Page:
California now works on the principle of the mordida, or "bite." Its government assumes that it can take something extra from residents for the privilege of living in their special state.
Gov. Jerry Brown made that assumption explicit in his latest back-and-forth with Texas Gov. Rick Perry, who keeps luring Californians to lower-tax, higher-employment Texas. Recently, Brown said of Texas, "Who would want to spend summers there in 110-degree heat inside some kind of fossil fuel air conditioner?"
Translated, Brown's retort meant that despite California's sluggish economy, high taxes and poor services, it's still worth staying there to enjoy its beautiful climate -- especially along the 1,000-mile-long coast, where most of the state's elites live comfortably without a need for high-priced air conditioning.
In November, California approved a measure to raise its sales tax and its income tax rates on the wealthy. According to the California Taxpayers Association, the state now has the highest sales tax and the highest top income tax rate in the nation. The state also just upped its gasoline taxes by nearly 10 percent to make them the costliest in the United States -- about 70 cents a gallon in combined federal, state and local taxes. The state already has among the most expensive refinery regulations in America. That means California pump prices, at well over $4 per gallon, are second only to Hawaii's.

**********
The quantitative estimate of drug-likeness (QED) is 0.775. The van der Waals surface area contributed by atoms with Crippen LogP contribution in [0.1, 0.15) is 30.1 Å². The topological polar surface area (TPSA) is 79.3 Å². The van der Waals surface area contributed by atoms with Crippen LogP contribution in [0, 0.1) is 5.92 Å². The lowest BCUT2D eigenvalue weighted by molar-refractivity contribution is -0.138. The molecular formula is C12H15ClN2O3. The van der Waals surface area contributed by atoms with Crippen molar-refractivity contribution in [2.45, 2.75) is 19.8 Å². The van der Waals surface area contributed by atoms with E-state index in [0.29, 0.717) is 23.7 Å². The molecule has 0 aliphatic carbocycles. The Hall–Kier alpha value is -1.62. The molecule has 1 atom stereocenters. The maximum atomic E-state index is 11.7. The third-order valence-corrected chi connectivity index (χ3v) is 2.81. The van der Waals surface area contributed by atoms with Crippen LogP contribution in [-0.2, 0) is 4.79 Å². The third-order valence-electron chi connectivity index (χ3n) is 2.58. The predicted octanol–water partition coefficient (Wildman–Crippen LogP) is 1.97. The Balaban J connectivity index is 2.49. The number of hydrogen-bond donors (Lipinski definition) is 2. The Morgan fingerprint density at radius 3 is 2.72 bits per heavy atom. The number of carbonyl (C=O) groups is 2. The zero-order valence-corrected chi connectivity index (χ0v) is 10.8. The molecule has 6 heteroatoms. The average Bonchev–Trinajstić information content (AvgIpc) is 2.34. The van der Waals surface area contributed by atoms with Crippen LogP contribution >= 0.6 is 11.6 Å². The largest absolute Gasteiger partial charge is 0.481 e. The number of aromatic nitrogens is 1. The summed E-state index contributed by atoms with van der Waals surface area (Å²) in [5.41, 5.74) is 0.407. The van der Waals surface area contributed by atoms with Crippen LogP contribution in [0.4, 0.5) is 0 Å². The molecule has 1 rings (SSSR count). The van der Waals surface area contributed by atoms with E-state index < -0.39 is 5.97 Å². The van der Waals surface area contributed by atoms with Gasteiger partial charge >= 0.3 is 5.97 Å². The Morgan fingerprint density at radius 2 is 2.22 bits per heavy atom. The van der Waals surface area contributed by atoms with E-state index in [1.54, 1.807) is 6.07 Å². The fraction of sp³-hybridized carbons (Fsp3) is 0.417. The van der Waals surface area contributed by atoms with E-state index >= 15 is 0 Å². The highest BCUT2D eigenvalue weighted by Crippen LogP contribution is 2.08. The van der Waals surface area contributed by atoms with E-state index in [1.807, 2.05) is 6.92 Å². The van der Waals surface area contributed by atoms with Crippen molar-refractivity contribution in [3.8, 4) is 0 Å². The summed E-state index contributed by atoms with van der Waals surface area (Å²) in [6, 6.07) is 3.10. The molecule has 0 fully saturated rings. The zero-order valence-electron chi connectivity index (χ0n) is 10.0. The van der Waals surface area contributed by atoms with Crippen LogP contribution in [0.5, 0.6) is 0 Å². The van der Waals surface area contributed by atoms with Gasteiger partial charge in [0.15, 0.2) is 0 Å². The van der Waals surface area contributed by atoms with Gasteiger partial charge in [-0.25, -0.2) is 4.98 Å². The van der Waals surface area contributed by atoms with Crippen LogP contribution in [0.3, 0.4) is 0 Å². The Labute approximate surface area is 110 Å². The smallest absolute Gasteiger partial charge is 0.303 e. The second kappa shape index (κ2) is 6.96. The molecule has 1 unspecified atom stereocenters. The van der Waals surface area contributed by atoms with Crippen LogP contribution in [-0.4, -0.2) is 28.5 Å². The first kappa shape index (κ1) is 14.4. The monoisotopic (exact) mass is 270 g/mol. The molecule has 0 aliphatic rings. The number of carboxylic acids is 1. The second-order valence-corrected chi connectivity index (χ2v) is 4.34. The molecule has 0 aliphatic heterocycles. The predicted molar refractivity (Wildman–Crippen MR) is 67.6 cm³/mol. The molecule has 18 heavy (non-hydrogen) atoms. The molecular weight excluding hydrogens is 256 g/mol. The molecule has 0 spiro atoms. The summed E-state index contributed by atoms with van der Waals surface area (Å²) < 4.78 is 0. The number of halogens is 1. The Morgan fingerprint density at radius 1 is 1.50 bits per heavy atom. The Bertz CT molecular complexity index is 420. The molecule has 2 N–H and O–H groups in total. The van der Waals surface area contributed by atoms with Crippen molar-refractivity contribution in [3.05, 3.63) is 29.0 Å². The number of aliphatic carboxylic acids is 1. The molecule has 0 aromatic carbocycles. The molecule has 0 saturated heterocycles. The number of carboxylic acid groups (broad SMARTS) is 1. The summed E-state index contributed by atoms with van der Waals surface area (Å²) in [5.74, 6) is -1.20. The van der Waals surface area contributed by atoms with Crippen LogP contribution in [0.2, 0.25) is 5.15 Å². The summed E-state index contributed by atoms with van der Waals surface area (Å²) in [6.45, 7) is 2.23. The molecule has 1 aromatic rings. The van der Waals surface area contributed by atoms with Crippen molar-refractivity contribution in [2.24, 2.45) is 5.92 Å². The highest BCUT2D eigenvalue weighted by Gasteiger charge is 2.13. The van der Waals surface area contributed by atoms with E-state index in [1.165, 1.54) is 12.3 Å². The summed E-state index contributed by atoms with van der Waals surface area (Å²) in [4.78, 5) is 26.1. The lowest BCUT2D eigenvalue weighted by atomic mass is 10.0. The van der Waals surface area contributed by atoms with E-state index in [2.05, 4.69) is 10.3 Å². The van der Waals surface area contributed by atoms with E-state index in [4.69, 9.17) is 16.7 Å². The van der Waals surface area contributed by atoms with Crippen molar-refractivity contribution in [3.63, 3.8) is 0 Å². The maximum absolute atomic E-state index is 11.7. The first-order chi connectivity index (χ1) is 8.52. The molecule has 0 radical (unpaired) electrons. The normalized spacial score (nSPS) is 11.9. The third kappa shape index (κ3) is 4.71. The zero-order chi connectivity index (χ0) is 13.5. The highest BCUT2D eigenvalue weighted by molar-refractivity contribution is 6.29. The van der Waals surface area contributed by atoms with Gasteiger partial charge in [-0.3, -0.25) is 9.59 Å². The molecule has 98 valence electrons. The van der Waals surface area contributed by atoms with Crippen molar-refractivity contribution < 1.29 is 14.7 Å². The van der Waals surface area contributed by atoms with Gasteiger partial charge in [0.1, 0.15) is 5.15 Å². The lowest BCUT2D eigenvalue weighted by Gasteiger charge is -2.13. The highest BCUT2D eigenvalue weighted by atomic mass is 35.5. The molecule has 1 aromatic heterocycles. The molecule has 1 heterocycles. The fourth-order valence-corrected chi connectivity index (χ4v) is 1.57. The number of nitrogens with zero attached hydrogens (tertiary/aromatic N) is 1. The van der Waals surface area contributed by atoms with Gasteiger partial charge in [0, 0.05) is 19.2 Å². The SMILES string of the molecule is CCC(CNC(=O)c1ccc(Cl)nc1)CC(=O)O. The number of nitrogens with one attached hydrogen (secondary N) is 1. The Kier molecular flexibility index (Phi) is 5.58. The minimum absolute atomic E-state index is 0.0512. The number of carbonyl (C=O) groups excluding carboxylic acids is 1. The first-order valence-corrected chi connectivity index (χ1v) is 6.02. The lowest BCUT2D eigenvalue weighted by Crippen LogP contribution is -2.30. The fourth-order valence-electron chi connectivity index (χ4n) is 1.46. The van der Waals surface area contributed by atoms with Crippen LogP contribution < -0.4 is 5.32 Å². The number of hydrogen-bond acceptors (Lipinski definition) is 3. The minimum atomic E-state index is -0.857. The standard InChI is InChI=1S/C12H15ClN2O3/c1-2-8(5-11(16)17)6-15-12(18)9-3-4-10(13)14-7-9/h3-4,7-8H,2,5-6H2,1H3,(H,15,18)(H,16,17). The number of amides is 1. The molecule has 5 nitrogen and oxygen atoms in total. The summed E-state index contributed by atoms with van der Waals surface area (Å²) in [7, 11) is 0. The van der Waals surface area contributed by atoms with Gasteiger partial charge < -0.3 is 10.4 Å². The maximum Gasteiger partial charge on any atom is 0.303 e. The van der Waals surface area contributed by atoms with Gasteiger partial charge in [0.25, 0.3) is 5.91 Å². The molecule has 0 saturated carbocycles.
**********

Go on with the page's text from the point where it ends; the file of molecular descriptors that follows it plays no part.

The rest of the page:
Yet, unlike Hawaii, California's wells still produce more than 500,000 barrels of crude oil each day -- behind only Texas and Alaska. Its newly discovered Monterey Shale Formation may hold some 30 billion barrels of oil and gas. Perhaps no state has so much recoverable petroleum and yet such high fuel taxes and pump prices.
California's record taxes are not reflections of the costs incurred ensuring superior California public education. In fact, its public schools, in some surveys of national performance tests in math and English, rank near the nation's very bottom.
Nor do record gas taxes equate to wonderful freeways. The federal government concluded that only half of California's roads rate as acceptable. Private rankings put California's roads near dead last.
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